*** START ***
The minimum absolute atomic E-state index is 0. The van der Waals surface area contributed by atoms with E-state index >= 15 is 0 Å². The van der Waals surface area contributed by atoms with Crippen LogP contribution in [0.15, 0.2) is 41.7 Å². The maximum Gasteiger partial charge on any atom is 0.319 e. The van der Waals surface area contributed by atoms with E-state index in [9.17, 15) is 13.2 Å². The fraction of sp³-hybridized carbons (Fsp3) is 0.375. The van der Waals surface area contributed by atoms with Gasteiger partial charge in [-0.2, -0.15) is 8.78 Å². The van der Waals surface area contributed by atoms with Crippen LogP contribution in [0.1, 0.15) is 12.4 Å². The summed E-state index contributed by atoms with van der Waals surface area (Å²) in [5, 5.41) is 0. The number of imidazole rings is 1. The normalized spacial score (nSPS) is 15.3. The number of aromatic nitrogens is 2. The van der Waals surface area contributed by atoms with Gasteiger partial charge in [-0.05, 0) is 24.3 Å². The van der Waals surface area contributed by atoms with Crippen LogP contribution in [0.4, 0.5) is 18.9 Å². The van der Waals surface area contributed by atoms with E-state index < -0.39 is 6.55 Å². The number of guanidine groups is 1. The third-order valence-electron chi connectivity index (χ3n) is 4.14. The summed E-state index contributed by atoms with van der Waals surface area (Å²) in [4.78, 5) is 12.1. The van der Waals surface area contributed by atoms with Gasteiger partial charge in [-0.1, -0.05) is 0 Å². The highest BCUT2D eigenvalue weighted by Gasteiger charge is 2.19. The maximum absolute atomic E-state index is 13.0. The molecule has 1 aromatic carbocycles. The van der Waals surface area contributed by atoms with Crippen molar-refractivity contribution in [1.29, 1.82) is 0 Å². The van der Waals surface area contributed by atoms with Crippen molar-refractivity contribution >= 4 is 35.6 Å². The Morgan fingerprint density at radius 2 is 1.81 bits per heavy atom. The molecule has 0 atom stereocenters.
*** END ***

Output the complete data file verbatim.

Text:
The minimum absolute atomic E-state index is 0. The van der Waals surface area contributed by atoms with E-state index >= 15 is 0 Å². The van der Waals surface area contributed by atoms with Crippen LogP contribution in [0.15, 0.2) is 41.7 Å². The maximum Gasteiger partial charge on any atom is 0.319 e. The van der Waals surface area contributed by atoms with E-state index in [9.17, 15) is 13.2 Å². The fraction of sp³-hybridized carbons (Fsp3) is 0.375. The van der Waals surface area contributed by atoms with Gasteiger partial charge in [-0.2, -0.15) is 8.78 Å². The van der Waals surface area contributed by atoms with Crippen LogP contribution in [0.1, 0.15) is 12.4 Å². The summed E-state index contributed by atoms with van der Waals surface area (Å²) in [5, 5.41) is 0. The number of imidazole rings is 1. The normalized spacial score (nSPS) is 15.3. The number of aromatic nitrogens is 2. The van der Waals surface area contributed by atoms with Gasteiger partial charge in [-0.05, 0) is 24.3 Å². The van der Waals surface area contributed by atoms with Crippen LogP contribution in [0.4, 0.5) is 18.9 Å². The van der Waals surface area contributed by atoms with E-state index < -0.39 is 6.55 Å². The number of guanidine groups is 1. The third-order valence-electron chi connectivity index (χ3n) is 4.14. The summed E-state index contributed by atoms with van der Waals surface area (Å²) in [4.78, 5) is 12.1. The van der Waals surface area contributed by atoms with Gasteiger partial charge in [-0.1, -0.05) is 0 Å². The highest BCUT2D eigenvalue weighted by Gasteiger charge is 2.19. The maximum absolute atomic E-state index is 13.0. The molecule has 1 aromatic carbocycles. The van der Waals surface area contributed by atoms with Crippen molar-refractivity contribution in [1.29, 1.82) is 0 Å². The van der Waals surface area contributed by atoms with Crippen molar-refractivity contribution >= 4 is 35.6 Å². The Morgan fingerprint density at radius 2 is 1.81 bits per heavy atom. The molecule has 0 atom stereocenters.